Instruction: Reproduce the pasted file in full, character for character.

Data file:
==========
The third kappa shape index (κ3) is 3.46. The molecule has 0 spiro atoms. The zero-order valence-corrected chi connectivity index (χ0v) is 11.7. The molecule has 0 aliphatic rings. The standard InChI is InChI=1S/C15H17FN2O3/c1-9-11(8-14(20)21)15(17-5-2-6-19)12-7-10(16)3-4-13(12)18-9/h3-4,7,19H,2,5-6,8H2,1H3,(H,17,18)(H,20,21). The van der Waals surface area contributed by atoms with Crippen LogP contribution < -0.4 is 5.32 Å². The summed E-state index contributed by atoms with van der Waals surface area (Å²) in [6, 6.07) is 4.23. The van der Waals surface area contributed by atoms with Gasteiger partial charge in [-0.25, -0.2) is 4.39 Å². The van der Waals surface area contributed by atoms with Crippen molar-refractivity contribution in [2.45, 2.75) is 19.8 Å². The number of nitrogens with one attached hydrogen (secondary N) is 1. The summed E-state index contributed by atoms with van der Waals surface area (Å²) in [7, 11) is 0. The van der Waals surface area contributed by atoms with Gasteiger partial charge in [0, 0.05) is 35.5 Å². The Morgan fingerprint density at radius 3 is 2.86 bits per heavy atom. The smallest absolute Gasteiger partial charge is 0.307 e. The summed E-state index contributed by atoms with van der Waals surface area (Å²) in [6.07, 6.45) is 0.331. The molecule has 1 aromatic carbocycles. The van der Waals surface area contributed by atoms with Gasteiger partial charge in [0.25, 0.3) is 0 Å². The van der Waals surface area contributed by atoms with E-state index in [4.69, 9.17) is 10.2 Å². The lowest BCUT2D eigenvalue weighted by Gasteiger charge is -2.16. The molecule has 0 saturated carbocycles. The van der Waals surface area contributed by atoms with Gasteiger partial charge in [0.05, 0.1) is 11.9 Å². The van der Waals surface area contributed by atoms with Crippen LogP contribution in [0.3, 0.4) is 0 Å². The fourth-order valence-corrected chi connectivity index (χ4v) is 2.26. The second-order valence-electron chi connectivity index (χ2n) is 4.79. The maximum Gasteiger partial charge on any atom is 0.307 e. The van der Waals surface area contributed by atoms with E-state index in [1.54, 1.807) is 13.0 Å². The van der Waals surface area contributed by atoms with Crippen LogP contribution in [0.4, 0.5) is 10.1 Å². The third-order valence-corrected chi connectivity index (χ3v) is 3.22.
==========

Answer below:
The third kappa shape index (κ3) is 3.46. The molecule has 0 spiro atoms. The zero-order valence-corrected chi connectivity index (χ0v) is 11.7. The molecule has 0 aliphatic rings. The standard InChI is InChI=1S/C15H17FN2O3/c1-9-11(8-14(20)21)15(17-5-2-6-19)12-7-10(16)3-4-13(12)18-9/h3-4,7,19H,2,5-6,8H2,1H3,(H,17,18)(H,20,21). The van der Waals surface area contributed by atoms with Crippen LogP contribution < -0.4 is 5.32 Å². The summed E-state index contributed by atoms with van der Waals surface area (Å²) in [6, 6.07) is 4.23. The van der Waals surface area contributed by atoms with Gasteiger partial charge in [-0.25, -0.2) is 4.39 Å². The van der Waals surface area contributed by atoms with Crippen molar-refractivity contribution in [2.45, 2.75) is 19.8 Å². The number of nitrogens with one attached hydrogen (secondary N) is 1. The summed E-state index contributed by atoms with van der Waals surface area (Å²) in [7, 11) is 0. The van der Waals surface area contributed by atoms with Gasteiger partial charge in [0, 0.05) is 35.5 Å². The Morgan fingerprint density at radius 3 is 2.86 bits per heavy atom. The smallest absolute Gasteiger partial charge is 0.307 e. The summed E-state index contributed by atoms with van der Waals surface area (Å²) in [6.07, 6.45) is 0.331. The molecule has 1 aromatic carbocycles. The van der Waals surface area contributed by atoms with Gasteiger partial charge in [0.25, 0.3) is 0 Å². The van der Waals surface area contributed by atoms with E-state index in [4.69, 9.17) is 10.2 Å². The lowest BCUT2D eigenvalue weighted by Gasteiger charge is -2.16. The molecule has 0 saturated carbocycles. The van der Waals surface area contributed by atoms with Gasteiger partial charge in [0.05, 0.1) is 11.9 Å². The van der Waals surface area contributed by atoms with Crippen LogP contribution in [0.3, 0.4) is 0 Å². The fourth-order valence-corrected chi connectivity index (χ4v) is 2.26. The second-order valence-electron chi connectivity index (χ2n) is 4.79. The maximum Gasteiger partial charge on any atom is 0.307 e. The van der Waals surface area contributed by atoms with E-state index in [1.54, 1.807) is 13.0 Å². The van der Waals surface area contributed by atoms with Crippen LogP contribution in [0.4, 0.5) is 10.1 Å². The third-order valence-corrected chi connectivity index (χ3v) is 3.22.